For the 2019-2020 academic year, the Women, Gender, and Sexuality Studies Program and LGBTQ+ Western are excited to present a series of interdisciplinary talks, discussions, and workshops on Queering Research. Check back here for information about particular events as they are scheduled.
Queer methods have been said to “offer a framework for ‘making space for what is’ as they illuminate the messy and chaotic interstices across theory, lived experience, and practice” (Brim and Ghaziani 2016, 17). With a commitment to making space for what is and what is possible, the Queering Research series invites the Western community to critically examine the ways colonialism and normative understandings of sexuality, gender, race, ability, economic power, and knowledge acquisition and production inform relationships of social and administrative power. What can the un-settlings offered by queer methods teach us about power, desire, resistance, and the possibilities for individual and collective efforts to do justice within our disciplines and our lives? How, in turn, can these insights inform the teaching of research methodologies and the canons of research contained in the curriculum? Please join us for these explorations.
Events in the series are intended for people with varying levels of familiarity with queer theory and methods. All events are open to all students, faculty, and staff. For disability accommodations please contact LGBTQ@wwu.edu.
Discussion: Introduction to Queering Research
Monday, October 28, 4:00 to 5:30 p.m., Multicultural Center room 735 (Viking Union)
What is a queer methodology? How can we queer our research, our university, our worlds? What does ‘queer’ mean anyways? Join Associate Professor of Political Science Shirin Deylami and Associate Professor of History Josh Cerretti for an introductory discussion on queer methodology. We will discuss one classic and one contemporary piece of queer work that will be provided to discussion participants in advance. Please register for the discussion at https://westernwashington.pageuppeople.com/learning/1213 or email Langley at firstname.lastname@example.org to request copies of the readings. Students, faculty, and staff from all disciplines and at all levels of engagement with queer thought are welcomed to attend this session.
Kat Ray King (University of Louisville, KY)
February 19, 2020, 4:00 p.m., Biology 234
Kat is a Biology Education Researcher who studies how students’ understandings of sex/gender and biology fit (or don’t) with the ways that the science of sex/gender is traditionally taught. In collaboration with the Biology Department seminar series.
Emily Thuma (Assistant Professor in the Division of Politics, Philosophy, and Public Affairs, University of Washington, Tacoma)
February 20, 2020 at 4:00 p.m.
Professor Thuma will discuss the methods in her recent book, All Our Trials: Prisons, Policing, and the Feminist Fight to End Violence (University of Illinois Press, 2019). During the 1970s, grassroots women activists in and outside of prison forged a radical politics against gender violence and incarceration. All Our Trials explores the work of these activists who placed criminalized women, and the multiple violences they confronted, at the heart of their organizing. Drawing on extensive archival research, Professor Thuma traces the making of this anticaraceral feminism at the intersections of movements for racial and economic justice, prisoners’ and psychiatric patients’ rights, and gender and sexual liberation. In the process, she illuminates a crucial chapter in a struggle that continues in today’s movements against mass incarceration and for transformative justice. This talk is presented in collaboration with the World Issues Forum.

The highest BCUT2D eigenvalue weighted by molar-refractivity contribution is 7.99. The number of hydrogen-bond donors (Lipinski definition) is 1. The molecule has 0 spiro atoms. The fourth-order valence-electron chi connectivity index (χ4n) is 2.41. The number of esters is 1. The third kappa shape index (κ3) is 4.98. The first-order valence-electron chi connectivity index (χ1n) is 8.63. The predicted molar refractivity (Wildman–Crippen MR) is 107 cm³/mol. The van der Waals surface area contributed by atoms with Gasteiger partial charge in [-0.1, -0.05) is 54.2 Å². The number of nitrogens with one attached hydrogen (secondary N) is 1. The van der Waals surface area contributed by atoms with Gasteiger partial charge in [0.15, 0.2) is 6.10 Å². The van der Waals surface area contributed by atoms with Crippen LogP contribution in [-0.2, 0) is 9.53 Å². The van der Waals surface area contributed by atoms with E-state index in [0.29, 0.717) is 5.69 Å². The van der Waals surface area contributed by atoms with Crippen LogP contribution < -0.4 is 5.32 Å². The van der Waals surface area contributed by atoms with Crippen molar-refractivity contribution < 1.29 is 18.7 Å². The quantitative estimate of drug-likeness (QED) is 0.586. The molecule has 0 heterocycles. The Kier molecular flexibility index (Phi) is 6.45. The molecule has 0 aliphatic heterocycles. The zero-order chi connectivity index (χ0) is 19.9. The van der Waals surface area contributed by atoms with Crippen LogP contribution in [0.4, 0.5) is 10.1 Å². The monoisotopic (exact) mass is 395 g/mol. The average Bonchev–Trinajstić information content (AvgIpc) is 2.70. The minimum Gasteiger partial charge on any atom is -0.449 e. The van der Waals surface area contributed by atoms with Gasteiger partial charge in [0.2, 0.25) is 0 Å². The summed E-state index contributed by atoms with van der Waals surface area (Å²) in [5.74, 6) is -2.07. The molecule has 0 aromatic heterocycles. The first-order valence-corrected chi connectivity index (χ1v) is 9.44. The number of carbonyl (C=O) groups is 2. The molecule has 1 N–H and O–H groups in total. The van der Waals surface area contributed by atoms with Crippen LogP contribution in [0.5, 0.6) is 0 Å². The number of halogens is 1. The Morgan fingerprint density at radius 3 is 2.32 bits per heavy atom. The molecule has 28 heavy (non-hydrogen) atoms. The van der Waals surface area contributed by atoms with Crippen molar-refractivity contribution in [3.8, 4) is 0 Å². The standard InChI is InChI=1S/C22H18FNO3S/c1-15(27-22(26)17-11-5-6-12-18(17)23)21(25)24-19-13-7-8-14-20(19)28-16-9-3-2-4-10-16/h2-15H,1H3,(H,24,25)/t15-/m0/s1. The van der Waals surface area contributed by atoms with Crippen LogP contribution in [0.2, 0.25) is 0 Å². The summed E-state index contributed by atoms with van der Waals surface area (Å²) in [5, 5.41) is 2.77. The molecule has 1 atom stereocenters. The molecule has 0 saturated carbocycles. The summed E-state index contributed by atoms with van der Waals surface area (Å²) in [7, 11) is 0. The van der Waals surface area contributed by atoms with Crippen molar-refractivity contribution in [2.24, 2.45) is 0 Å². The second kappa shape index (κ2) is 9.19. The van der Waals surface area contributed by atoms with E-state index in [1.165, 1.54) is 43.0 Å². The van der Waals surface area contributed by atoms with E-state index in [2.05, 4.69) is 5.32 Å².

Catriona Sandilands (Professor of Environmental Studies, York University)
First week of March 2020
This presentation will examine interspecies intimacy with mulberries in order to consider the historical and ongoing biocolonial linkages between the regulation of mulberry intimacies (with other mulberries, with silkworms, with people) and the regulation of human intimacies (e.g., compulsory heterosexuality, destruction of Indigenous family forms, and the institution of “population”). Mulberries are not a metaphor: they are plants that invite and thrive on multispecies intimacies that are sometimes congruent with forms of biocolonialism (e.g., the silk trade), and sometimes disruptive of it (e.g., Eurowestern understandings of stable species identities within enumerable biodiversity). As such, mulberries are particularly good “kin” to think with: they invite a specific, concrete, feminist analysis of the idea of kinship with plants; they demand attention to the central role of intimacies, including multispecies intimacies, in the ongoing unfolding of biocolonialism; and they invite, with their especially juicy, queer and trans embodiments, understandings of vegetal intimacy that support precious relations of both intra- and inter-species care.
LGBT (Let’s Go Birding Together) with Seattle Audubon
April 23, 2020
Cleo Woelfle-Erskine (Assistant Professor, School of Marine & Environmental Affairs, University of Washington)
April 29, 2020